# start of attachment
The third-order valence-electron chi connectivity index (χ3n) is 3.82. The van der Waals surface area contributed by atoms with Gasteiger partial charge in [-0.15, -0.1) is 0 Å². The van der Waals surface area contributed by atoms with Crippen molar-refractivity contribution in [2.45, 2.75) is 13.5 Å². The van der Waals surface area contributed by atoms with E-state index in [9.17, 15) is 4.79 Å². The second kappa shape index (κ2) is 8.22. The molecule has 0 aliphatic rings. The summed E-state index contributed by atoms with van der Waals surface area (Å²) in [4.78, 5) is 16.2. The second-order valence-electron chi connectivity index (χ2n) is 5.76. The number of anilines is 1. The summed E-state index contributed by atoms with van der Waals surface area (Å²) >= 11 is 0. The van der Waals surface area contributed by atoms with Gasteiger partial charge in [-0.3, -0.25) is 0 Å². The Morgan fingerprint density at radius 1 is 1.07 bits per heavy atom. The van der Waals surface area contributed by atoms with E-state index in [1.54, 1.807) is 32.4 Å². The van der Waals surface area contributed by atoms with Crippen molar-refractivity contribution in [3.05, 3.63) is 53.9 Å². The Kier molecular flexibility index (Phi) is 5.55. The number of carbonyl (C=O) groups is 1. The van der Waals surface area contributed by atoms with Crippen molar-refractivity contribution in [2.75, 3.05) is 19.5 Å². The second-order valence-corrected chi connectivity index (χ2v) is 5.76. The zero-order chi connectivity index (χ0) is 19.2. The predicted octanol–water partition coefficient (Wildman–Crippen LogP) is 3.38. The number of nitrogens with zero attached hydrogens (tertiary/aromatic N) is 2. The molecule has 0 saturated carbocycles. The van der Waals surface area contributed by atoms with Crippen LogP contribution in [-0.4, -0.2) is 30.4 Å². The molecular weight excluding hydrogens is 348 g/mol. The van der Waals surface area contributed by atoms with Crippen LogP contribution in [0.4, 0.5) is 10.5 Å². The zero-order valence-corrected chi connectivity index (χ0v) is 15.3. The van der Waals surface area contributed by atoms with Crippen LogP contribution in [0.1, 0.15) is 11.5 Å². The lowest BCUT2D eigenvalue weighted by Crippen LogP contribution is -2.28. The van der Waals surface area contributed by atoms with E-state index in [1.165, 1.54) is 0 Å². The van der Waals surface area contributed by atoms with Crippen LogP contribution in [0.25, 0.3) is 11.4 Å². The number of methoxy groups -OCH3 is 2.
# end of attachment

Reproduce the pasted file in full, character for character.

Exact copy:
The third-order valence-electron chi connectivity index (χ3n) is 3.82. The van der Waals surface area contributed by atoms with Gasteiger partial charge in [-0.15, -0.1) is 0 Å². The van der Waals surface area contributed by atoms with Crippen molar-refractivity contribution in [2.45, 2.75) is 13.5 Å². The van der Waals surface area contributed by atoms with E-state index in [9.17, 15) is 4.79 Å². The second kappa shape index (κ2) is 8.22. The molecule has 0 aliphatic rings. The summed E-state index contributed by atoms with van der Waals surface area (Å²) in [4.78, 5) is 16.2. The second-order valence-electron chi connectivity index (χ2n) is 5.76. The number of anilines is 1. The summed E-state index contributed by atoms with van der Waals surface area (Å²) >= 11 is 0. The van der Waals surface area contributed by atoms with Gasteiger partial charge in [-0.3, -0.25) is 0 Å². The Morgan fingerprint density at radius 1 is 1.07 bits per heavy atom. The van der Waals surface area contributed by atoms with E-state index in [1.54, 1.807) is 32.4 Å². The van der Waals surface area contributed by atoms with Crippen molar-refractivity contribution in [3.05, 3.63) is 53.9 Å². The Kier molecular flexibility index (Phi) is 5.55. The number of carbonyl (C=O) groups is 1. The van der Waals surface area contributed by atoms with Crippen molar-refractivity contribution in [2.75, 3.05) is 19.5 Å². The second-order valence-corrected chi connectivity index (χ2v) is 5.76. The zero-order chi connectivity index (χ0) is 19.2. The predicted octanol–water partition coefficient (Wildman–Crippen LogP) is 3.38. The number of nitrogens with zero attached hydrogens (tertiary/aromatic N) is 2. The molecule has 0 saturated carbocycles. The van der Waals surface area contributed by atoms with Crippen LogP contribution in [-0.4, -0.2) is 30.4 Å². The molecular weight excluding hydrogens is 348 g/mol. The van der Waals surface area contributed by atoms with Crippen LogP contribution in [0.4, 0.5) is 10.5 Å². The zero-order valence-corrected chi connectivity index (χ0v) is 15.3. The van der Waals surface area contributed by atoms with Crippen LogP contribution in [0.1, 0.15) is 11.5 Å². The lowest BCUT2D eigenvalue weighted by Crippen LogP contribution is -2.28. The van der Waals surface area contributed by atoms with E-state index in [1.165, 1.54) is 0 Å². The van der Waals surface area contributed by atoms with Crippen LogP contribution in [0.25, 0.3) is 11.4 Å². The number of methoxy groups -OCH3 is 2.